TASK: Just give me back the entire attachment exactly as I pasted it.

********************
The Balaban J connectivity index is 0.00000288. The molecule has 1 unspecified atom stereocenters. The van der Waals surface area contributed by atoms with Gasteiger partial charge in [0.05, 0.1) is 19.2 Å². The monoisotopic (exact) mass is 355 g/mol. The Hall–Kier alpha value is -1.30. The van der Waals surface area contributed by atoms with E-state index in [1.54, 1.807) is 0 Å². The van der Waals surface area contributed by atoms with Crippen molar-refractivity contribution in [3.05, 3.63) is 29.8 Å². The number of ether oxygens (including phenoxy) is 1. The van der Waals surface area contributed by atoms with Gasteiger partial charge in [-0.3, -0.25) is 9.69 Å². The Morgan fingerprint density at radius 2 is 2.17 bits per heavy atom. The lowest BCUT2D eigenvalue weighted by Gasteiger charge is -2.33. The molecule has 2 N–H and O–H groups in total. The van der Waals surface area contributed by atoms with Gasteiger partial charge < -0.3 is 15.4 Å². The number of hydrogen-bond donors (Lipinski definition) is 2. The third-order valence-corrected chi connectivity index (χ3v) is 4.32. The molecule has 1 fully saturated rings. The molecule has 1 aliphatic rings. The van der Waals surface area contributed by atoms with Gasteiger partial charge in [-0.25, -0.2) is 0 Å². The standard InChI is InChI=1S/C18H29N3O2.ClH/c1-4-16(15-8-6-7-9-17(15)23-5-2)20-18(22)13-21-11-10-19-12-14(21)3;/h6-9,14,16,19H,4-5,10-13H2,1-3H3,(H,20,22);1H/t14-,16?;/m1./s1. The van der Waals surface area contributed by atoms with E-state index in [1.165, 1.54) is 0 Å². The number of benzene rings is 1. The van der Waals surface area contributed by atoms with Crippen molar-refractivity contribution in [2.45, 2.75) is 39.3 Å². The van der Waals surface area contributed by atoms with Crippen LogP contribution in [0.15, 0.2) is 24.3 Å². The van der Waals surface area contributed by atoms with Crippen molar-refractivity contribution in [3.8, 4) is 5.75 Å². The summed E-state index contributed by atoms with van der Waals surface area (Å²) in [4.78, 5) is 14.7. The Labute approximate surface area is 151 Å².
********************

The Balaban J connectivity index is 0.00000288. The molecule has 1 unspecified atom stereocenters. The van der Waals surface area contributed by atoms with Gasteiger partial charge in [0.05, 0.1) is 19.2 Å². The monoisotopic (exact) mass is 355 g/mol. The Hall–Kier alpha value is -1.30. The van der Waals surface area contributed by atoms with E-state index in [1.54, 1.807) is 0 Å². The van der Waals surface area contributed by atoms with Crippen molar-refractivity contribution in [3.05, 3.63) is 29.8 Å². The number of ether oxygens (including phenoxy) is 1. The van der Waals surface area contributed by atoms with Gasteiger partial charge in [-0.3, -0.25) is 9.69 Å². The Morgan fingerprint density at radius 2 is 2.17 bits per heavy atom. The lowest BCUT2D eigenvalue weighted by Gasteiger charge is -2.33. The molecule has 2 N–H and O–H groups in total. The van der Waals surface area contributed by atoms with Gasteiger partial charge < -0.3 is 15.4 Å². The number of hydrogen-bond donors (Lipinski definition) is 2. The third-order valence-corrected chi connectivity index (χ3v) is 4.32. The molecule has 1 fully saturated rings. The molecule has 1 aliphatic rings. The van der Waals surface area contributed by atoms with Gasteiger partial charge in [-0.25, -0.2) is 0 Å². The standard InChI is InChI=1S/C18H29N3O2.ClH/c1-4-16(15-8-6-7-9-17(15)23-5-2)20-18(22)13-21-11-10-19-12-14(21)3;/h6-9,14,16,19H,4-5,10-13H2,1-3H3,(H,20,22);1H/t14-,16?;/m1./s1. The van der Waals surface area contributed by atoms with E-state index in [1.165, 1.54) is 0 Å². The number of benzene rings is 1. The van der Waals surface area contributed by atoms with Crippen molar-refractivity contribution in [2.45, 2.75) is 39.3 Å². The van der Waals surface area contributed by atoms with Crippen LogP contribution in [0.15, 0.2) is 24.3 Å². The van der Waals surface area contributed by atoms with Crippen molar-refractivity contribution in [3.8, 4) is 5.75 Å². The summed E-state index contributed by atoms with van der Waals surface area (Å²) in [4.78, 5) is 14.7. The Labute approximate surface area is 151 Å².